Much of Interstate 805 was constructed from the late 1960s to 1975 along what was a largely rural route at that time. There was no original U.S. or state route along its route. However, with the explosion of development in Chula Vista and San Diego, the freeway now provides access to thousands of homeowners. The only portion of Interstate 805 to pass through land that was already extensively developed at the time of construction was through Mission Valley and Mid-City. A towering bridge leads the freeway across Mission Valley, while it follows the historic boundary between San Diego and East San Diego, which today are both part of San Diego. Boundary Street, the former dividing line, now acts as a frontage road for portions of I-805 between California 94 and I-8.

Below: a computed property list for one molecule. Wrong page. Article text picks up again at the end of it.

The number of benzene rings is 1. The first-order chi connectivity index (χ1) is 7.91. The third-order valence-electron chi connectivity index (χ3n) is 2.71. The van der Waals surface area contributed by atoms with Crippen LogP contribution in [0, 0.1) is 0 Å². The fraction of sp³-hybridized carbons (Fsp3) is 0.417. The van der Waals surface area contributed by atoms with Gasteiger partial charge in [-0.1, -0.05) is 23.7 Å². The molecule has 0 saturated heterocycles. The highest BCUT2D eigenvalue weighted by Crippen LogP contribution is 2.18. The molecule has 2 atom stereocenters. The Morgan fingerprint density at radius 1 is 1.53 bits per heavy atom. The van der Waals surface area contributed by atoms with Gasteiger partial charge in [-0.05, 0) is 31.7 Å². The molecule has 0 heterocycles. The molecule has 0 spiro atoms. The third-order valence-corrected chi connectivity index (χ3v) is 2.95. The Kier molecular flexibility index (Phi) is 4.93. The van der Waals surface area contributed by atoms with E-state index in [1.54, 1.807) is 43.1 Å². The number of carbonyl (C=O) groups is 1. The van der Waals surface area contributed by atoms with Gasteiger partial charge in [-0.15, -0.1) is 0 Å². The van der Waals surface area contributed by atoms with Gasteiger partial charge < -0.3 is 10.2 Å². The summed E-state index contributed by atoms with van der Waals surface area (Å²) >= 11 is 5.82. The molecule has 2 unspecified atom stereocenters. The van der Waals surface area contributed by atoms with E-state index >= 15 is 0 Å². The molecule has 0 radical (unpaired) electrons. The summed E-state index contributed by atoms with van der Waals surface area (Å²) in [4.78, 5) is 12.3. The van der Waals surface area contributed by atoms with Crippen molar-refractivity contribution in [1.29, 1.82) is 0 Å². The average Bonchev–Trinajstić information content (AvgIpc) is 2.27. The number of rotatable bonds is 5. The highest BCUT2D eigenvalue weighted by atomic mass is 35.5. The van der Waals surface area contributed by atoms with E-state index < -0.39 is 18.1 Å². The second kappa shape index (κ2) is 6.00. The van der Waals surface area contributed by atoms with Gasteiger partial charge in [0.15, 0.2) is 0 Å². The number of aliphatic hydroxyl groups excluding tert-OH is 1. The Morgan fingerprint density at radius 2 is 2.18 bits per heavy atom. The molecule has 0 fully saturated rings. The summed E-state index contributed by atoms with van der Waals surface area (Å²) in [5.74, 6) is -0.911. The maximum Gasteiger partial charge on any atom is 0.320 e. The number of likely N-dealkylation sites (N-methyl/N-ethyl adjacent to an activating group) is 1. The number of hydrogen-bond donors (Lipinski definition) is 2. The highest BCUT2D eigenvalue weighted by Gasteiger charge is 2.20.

Construction at the north end of I-805 improved the interchange where the Inland Freeway merges with Interstate 5. Underway from March 2002 through fall 2007, this $176 million project expanded the exchange to a dual freeway configuration with truck bypass lanes, high occupancy vehicle lanes, and connections to California 56.1 The northbound local bypass lanes were finished in early 2006, followed by opening of the southbound local bypass in spring 2007.